Which TV series will your friends (and the entire internet) be talking about this week? Stay informed — or at least be able to fake it — with SideReel's weekly guide to The Most Important Shows on TV.
Why: The third season of Noah Hawley's nearly universally acclaimed FX series centers on the Stussy brothers (both played by Ewan McGregor), whose sibling rivalry (stemming from a collectible stamp, believe it or not) sets off a chain of events that leads down an increasingly dark path. Joining McGregor are the extraordinary Carrie Coon (currently seen on another of the year's best dramas, The Leftovers) as the local chief of police, Mary Elizabeth Winstead as a recent a parolee with a passion for competitive bridge, and David Thewlis as the mysterious representative for a company that is in business with the more successful Stussy brother, Emmit. Set in 2010, this installment is more of the same from Hawley (who's also behind the stellar Legion). Don't get it twisted: that "same" is pretty great. But if you found the accents grating or thought the tone was odd or found the mix of quirky humor and bloody violence somewhat off-putting, you'll feel the same about Season 3.
Prepare to talk about: TV's newest MVP, Carrie Coon; how even a balding, pot-bellied McGregor could probably get it; which Season 1 character is the one making an appearance in a later episode.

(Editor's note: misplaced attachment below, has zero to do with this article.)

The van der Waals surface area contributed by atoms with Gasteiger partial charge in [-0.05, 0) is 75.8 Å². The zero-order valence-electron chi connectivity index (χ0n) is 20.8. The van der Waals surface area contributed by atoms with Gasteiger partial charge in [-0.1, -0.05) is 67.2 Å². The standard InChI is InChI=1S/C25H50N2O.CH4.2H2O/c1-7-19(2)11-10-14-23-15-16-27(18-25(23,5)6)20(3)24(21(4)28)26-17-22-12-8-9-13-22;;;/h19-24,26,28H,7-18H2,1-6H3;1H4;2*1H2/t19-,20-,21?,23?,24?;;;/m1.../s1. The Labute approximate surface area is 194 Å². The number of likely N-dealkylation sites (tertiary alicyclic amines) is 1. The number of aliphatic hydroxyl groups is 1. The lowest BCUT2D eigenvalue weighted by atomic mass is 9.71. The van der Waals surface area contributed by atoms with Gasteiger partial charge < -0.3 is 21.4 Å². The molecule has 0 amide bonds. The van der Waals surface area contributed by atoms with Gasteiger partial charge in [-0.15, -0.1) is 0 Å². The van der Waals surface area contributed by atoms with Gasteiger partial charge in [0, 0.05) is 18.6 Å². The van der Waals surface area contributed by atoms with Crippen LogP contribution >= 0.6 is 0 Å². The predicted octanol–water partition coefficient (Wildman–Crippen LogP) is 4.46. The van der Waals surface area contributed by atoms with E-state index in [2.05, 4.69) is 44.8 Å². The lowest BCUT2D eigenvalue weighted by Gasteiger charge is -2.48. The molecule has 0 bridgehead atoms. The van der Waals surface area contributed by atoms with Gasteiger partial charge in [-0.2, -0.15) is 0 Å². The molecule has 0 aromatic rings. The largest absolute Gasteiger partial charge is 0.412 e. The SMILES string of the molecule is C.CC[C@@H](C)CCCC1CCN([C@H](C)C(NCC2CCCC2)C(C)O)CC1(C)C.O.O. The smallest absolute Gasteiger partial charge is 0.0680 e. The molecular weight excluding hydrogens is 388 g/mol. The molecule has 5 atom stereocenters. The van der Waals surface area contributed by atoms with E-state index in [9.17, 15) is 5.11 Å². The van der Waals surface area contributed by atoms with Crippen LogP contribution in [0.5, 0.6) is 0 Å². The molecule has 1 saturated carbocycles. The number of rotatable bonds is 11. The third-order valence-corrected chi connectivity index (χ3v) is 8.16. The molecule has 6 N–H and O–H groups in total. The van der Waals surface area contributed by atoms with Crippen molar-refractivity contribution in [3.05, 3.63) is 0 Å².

Bill Nye Saves the World
Why: The world could use some saving, no? As anti-science voices become louder and more mainstream, Bill Nye is coming back to TV and taking us back to school. The scientist, author, inventor, and, not irrelevantly, spotlight seeker is the star of Netflix's second talk show. In each of the 13 episodes, Nye explores the science behind a specific topic (ranging from climate change to videogames) and dispels associated myths. He's joined by a team of correspondents made up of comedians, an engineer, a scientist, and a supermodel. Yes, Karlie Kloss joins Nye in the pairing we didn't know we needed. (Kloss, it turns out, studies at New York University and has a camp for teen girls to learn coding.) Among this season's guests are Zach Braff, Rachel Bloom, Tim Gunn, Donald Faison, and nerd royalty Wil Weaton.
Prepare to talk about: Nye's "controversial" educational background; how much more frequently Rachel Bloom is popping up lately, and yet it's not enough.
Why: Silicon Valley, the place, is described by the people behind Silicon Valley, the show, as the "epicenter of the high-tech gold rush, where the people most qualified to succeed are the least capable of handling success." It's so real, you guys. So what's up this season for the Pied Piper boys? The biggest news is that Richard, still struggling with the company's pivot (buzzword!) toward video, makes a bold move in an attempt to put his algorithm to better use. His grand dream: build a new, decentralized internet powered by cell phones. While previous seasons have been built around the team banding together to battle outside forces, much of the conflict now comes from within the group.
Prepare to talk about: Haley Joel Osment's insane beard and how it's still surprisingly, somehow, that he's no longer a little kid; how/why T.J. Miller became a thing; how we're all still recovering from that horse sex scene.